Drones can be a fun toy to experiment with; whether you belong to a remote-control club or like to take your electronic device out for a weekend of adventure. While some drones need certifications, or permission from the CAA (civil aviation authority) to fly in the UK, small unmanned drones often fall below the strict regulations that apply to commercial drone use making them an excellent gadget to take out and about.
Unlike model aircrafts, drones can offer multiple cameras and can more easily get into congested areas when navigating an area or even taking photos or video for personal use. Drone technology is changing all the time, and while aerial photography is one of their most well-known uses, there are many ways in which drones are being used to offer enhanced viewing experiences, create new sports, catch criminals and even make our daily lives easier and safer. Here are some awesome ways you may see drones in use near you.
1. Done Racing
A relatively new sport, Drone racing first started in Australian back in 2013 and 2014 when groups of pilots held races organised in Brisbane and Melbourne. This high-octane pursuit lets you take your drone to its limits in a fun and competitive atmosphere. Much like modern e-sports, technology takes the stage here alongside skill and ingenuity, as drones with cameras are raced at high speeds in difficult terrain with the use of a head-mounted display. Live streams of your drone allow you to control where it goes and navigate unique courses from custom built tracks, to abandoned warehouses and even over water. The goal in drone racing (besides having fun) is always to outmaneuver and outrace your competitors.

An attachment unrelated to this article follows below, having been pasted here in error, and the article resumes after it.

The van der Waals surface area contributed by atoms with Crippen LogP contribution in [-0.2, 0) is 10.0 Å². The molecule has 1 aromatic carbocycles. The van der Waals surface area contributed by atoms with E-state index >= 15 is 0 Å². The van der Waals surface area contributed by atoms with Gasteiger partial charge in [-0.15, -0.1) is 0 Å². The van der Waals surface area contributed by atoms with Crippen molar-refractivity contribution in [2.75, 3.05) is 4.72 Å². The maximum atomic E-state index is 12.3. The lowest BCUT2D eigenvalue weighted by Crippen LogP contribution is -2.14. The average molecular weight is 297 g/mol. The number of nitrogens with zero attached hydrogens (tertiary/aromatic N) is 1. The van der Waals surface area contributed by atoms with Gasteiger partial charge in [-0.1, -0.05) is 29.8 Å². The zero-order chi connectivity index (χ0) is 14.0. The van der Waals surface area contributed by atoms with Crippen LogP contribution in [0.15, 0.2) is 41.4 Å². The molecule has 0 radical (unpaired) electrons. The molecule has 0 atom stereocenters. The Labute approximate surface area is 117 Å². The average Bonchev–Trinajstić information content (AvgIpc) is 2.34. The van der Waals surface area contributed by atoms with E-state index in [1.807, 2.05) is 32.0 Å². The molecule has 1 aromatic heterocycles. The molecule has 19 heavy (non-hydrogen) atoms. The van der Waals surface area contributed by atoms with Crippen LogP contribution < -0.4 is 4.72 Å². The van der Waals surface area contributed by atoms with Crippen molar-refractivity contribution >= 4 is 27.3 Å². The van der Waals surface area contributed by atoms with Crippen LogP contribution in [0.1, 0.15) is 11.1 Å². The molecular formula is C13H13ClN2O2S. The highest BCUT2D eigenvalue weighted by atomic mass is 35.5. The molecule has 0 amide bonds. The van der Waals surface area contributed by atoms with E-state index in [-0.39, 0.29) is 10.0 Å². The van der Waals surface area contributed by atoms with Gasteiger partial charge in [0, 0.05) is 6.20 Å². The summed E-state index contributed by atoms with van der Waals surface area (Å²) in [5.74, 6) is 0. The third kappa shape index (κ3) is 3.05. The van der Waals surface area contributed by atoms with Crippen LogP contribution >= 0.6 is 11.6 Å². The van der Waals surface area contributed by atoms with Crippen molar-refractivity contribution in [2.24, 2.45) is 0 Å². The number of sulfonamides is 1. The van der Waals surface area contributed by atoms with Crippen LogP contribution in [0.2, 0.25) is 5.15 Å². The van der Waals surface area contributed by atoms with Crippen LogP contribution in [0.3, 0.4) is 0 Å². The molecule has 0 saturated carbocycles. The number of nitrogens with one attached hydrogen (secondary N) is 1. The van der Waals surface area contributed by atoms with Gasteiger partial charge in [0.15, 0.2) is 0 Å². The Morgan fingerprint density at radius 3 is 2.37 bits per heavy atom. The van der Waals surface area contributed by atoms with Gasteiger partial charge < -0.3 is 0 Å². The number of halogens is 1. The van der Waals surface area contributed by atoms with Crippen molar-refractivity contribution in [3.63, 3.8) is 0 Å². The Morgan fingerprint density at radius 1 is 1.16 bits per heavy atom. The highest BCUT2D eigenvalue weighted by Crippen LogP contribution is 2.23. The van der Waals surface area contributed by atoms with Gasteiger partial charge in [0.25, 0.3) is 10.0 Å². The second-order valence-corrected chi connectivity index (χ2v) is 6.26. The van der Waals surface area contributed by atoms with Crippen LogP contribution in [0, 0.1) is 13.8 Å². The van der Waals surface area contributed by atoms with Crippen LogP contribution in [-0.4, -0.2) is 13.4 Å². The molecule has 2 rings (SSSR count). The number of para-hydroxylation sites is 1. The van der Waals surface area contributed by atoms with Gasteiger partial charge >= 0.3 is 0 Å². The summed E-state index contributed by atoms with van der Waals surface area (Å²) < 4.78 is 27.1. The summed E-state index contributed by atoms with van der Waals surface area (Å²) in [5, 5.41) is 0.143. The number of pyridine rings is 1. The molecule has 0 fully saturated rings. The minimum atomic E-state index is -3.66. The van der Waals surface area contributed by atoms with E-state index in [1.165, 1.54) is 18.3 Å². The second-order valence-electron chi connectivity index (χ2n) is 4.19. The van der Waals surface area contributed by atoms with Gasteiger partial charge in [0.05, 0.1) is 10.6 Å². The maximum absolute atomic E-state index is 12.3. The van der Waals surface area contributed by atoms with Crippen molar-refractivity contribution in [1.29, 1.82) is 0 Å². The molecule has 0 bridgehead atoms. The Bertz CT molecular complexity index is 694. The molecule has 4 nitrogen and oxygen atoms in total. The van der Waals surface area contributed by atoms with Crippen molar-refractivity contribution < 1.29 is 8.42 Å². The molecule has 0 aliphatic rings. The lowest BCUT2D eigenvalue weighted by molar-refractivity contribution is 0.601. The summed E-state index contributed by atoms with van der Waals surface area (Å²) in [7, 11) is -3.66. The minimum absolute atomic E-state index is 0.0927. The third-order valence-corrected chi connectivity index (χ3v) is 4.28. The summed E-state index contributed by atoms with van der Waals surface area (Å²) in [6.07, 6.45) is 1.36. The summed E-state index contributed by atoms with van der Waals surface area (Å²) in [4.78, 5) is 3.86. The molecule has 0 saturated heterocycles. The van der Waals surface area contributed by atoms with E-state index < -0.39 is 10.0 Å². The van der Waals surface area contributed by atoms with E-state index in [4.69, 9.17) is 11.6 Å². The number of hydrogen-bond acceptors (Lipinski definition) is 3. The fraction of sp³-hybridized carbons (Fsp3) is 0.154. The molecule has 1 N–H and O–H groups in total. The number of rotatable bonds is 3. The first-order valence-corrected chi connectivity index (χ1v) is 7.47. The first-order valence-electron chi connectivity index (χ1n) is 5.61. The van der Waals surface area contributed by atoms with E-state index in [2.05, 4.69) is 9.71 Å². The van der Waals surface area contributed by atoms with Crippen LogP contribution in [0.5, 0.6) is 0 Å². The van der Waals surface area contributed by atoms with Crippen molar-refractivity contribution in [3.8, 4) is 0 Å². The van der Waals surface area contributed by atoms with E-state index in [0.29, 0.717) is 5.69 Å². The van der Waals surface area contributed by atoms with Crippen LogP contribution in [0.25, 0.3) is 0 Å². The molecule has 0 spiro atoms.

There is even a Drone Racing League if you want to get serious about racing. This can be a great way to enhance your social media profiles – post clips from your drone races to get people excited about your content. At the Drone Racing League, pilots can compete on three-dimensional obstacle courses including eight-foot thick concrete walls, and exceed speeds of up to 80 miles per hour. Launched in 2015 you can actually see broadcasts live on Twitter, NBC, NBC Sports, Sky Sports, ProSiebenSat.1, FOX Sports Asia, Groupe AB, and OSN. While the drones used in DRL events are made in-house, you will still need to find your own hot machine on Back Market so that you can practice to become the next drone racing champion.
2. Documentary Filmmaking
Natural disasters and – on a more positive note – wildlife documentaries are the ideal environments to find drone technology helping us to see and record the kind of content we never could before. Less invasive than sending in a camera crew, a drone can get to remote areas, showing us nature as it interacts without human interference. During a natural disaster on the other hand, a drone can be a great way to get to the heart of a scene without risking human life or expensive camera equipment. Whenever you see modern aerial footage of a herd of elephants or a volcanic eruption, it more than likely was taken by a drone manned by just one pilot.